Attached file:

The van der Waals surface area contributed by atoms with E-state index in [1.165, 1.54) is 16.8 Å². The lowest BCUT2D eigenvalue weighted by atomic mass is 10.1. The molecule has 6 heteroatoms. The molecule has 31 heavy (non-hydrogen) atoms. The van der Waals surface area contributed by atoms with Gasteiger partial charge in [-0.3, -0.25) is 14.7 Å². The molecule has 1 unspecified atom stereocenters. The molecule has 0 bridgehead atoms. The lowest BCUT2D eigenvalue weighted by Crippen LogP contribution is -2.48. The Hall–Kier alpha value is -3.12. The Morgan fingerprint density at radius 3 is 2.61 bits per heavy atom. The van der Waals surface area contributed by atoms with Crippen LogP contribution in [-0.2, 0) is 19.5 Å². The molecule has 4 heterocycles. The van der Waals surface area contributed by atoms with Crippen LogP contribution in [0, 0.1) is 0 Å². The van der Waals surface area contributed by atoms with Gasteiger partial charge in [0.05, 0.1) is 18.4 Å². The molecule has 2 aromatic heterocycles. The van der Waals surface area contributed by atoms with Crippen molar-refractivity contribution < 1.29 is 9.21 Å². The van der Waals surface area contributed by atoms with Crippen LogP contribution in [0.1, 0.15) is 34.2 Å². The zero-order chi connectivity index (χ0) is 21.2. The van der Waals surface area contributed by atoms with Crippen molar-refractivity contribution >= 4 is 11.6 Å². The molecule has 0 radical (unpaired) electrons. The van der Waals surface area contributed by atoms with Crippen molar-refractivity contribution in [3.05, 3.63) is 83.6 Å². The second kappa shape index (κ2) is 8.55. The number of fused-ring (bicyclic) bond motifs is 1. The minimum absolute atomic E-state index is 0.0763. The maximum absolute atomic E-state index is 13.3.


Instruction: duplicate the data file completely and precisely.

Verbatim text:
The van der Waals surface area contributed by atoms with E-state index in [1.165, 1.54) is 16.8 Å². The lowest BCUT2D eigenvalue weighted by atomic mass is 10.1. The molecule has 6 heteroatoms. The molecule has 31 heavy (non-hydrogen) atoms. The van der Waals surface area contributed by atoms with Gasteiger partial charge in [-0.3, -0.25) is 14.7 Å². The molecule has 1 unspecified atom stereocenters. The molecule has 0 bridgehead atoms. The lowest BCUT2D eigenvalue weighted by Crippen LogP contribution is -2.48. The Hall–Kier alpha value is -3.12. The Morgan fingerprint density at radius 3 is 2.61 bits per heavy atom. The van der Waals surface area contributed by atoms with Crippen LogP contribution in [-0.2, 0) is 19.5 Å². The molecule has 4 heterocycles. The van der Waals surface area contributed by atoms with Crippen LogP contribution in [0, 0.1) is 0 Å². The van der Waals surface area contributed by atoms with Gasteiger partial charge in [0.05, 0.1) is 18.4 Å². The molecule has 2 aromatic heterocycles. The van der Waals surface area contributed by atoms with Crippen molar-refractivity contribution < 1.29 is 9.21 Å². The van der Waals surface area contributed by atoms with Crippen LogP contribution in [0.1, 0.15) is 34.2 Å². The zero-order chi connectivity index (χ0) is 21.2. The van der Waals surface area contributed by atoms with Crippen molar-refractivity contribution >= 4 is 11.6 Å². The molecule has 0 radical (unpaired) electrons. The van der Waals surface area contributed by atoms with Crippen molar-refractivity contribution in [3.05, 3.63) is 83.6 Å². The second kappa shape index (κ2) is 8.55. The number of fused-ring (bicyclic) bond motifs is 1. The minimum absolute atomic E-state index is 0.0763. The maximum absolute atomic E-state index is 13.3.